Resource from a workshop on diversity at this summer’s General Assembly. Led by Mark Koenig, Sera Chung and Teresa Chavez Sauceda.

Resource from Showing Up For Racial Justice, “Police Brutality Action Kit”

Resource from Race Forward: The Center for Racial Justice and Innovation, “Moving the Race Conversation Forward”

The Spirit House Project

Bruce Reyes Chow, Justice Seekers: Prophets, Priests, Pastors, Poets, 2014 National Church Leadership Instititute

Voices from Presbyterian Women’s Antiracism Movement, Manna for the March

The Thoughtful Christian, The Racism Study Pack

Approved by 211th PCUSA General Assembly (1999), Facing Racism: A Vision of the Beloved Community

Samuel DeWitt Proctor Conference, A Litany for Children Slain by Violence and Traumatized by Those Called to “Serve and Protect,” August 17, 2014

Moly Casteel and Sera Chung, What is the Church to do with #Ferguson, #MichaelBrown and #HandsUpDon’tShoot?: A Resource For Hosting a Conversation, August 25, 2014

Mark Koenig, Confronting Racism in Church and Society, September 4, 2014.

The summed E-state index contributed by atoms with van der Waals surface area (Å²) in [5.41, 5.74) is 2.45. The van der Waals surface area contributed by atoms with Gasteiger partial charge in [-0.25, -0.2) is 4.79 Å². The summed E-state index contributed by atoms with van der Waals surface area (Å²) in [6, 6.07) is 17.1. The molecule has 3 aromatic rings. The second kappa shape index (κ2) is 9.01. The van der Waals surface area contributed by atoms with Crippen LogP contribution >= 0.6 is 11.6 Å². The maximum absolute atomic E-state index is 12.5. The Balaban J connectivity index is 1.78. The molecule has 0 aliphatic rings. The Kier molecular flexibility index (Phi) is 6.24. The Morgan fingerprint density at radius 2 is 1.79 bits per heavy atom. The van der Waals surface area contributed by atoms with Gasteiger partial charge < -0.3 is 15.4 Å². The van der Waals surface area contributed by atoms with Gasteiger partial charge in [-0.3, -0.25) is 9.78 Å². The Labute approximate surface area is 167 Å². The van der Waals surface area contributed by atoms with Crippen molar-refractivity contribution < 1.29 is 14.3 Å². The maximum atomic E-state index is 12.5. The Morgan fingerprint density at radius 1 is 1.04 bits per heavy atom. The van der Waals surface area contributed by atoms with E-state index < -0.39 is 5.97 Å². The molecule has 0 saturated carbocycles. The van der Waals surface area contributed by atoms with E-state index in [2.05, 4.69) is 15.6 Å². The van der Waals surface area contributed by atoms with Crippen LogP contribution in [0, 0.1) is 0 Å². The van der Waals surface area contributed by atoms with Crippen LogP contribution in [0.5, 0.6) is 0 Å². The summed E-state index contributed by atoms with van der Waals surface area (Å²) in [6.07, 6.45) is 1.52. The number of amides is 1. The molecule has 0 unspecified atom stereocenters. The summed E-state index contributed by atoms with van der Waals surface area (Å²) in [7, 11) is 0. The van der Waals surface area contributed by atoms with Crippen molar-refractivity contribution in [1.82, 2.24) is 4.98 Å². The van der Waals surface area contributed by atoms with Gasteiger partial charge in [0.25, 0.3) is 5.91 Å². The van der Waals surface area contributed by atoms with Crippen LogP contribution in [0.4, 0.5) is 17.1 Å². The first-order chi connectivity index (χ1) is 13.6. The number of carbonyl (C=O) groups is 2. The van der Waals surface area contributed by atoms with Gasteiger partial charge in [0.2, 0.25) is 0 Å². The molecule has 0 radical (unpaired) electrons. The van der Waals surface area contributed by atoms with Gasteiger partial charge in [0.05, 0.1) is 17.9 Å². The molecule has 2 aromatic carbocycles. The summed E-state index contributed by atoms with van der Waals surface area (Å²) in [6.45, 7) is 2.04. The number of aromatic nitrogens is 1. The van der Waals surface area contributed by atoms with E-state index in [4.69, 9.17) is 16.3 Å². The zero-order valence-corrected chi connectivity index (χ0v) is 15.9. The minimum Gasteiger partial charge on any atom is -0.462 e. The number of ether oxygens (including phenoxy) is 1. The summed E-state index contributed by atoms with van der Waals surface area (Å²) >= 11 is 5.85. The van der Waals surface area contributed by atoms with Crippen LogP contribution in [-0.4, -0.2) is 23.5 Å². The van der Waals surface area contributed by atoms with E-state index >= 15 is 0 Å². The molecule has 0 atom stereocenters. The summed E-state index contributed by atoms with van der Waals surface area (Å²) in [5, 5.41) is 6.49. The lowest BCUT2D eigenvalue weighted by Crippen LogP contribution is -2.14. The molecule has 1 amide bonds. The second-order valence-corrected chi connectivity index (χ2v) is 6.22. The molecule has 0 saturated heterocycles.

Voices from Across the Church:

Bishop Minerva Carcaño, UMC, Commentary on the Death of Michael Brown, August 8, 2014

African Methodist Episcopal Church, Social Action Commission, August 11, 2014

St. Louis Post, Faith leaders attempt to bring Ferguson together, August 11, 2014

Pat McCaughan, Ferguson, MO: Church Leaders aim to help rebuild community trust, August 15, 2014

Christena Cleveland, The Cross and the Moltov Cocktail, August 17, 2014

United Church of Christ, August 18, 2014

Leslie Callahan, St. Paul’s Baptist Church, A More Expansive Vision, August 20, 2014

Paul Brandeis Rauchenbush, Huffington Post, How These Righteous Religious Leaders in Ferguson Are Giving Us Hope, August 20, 2014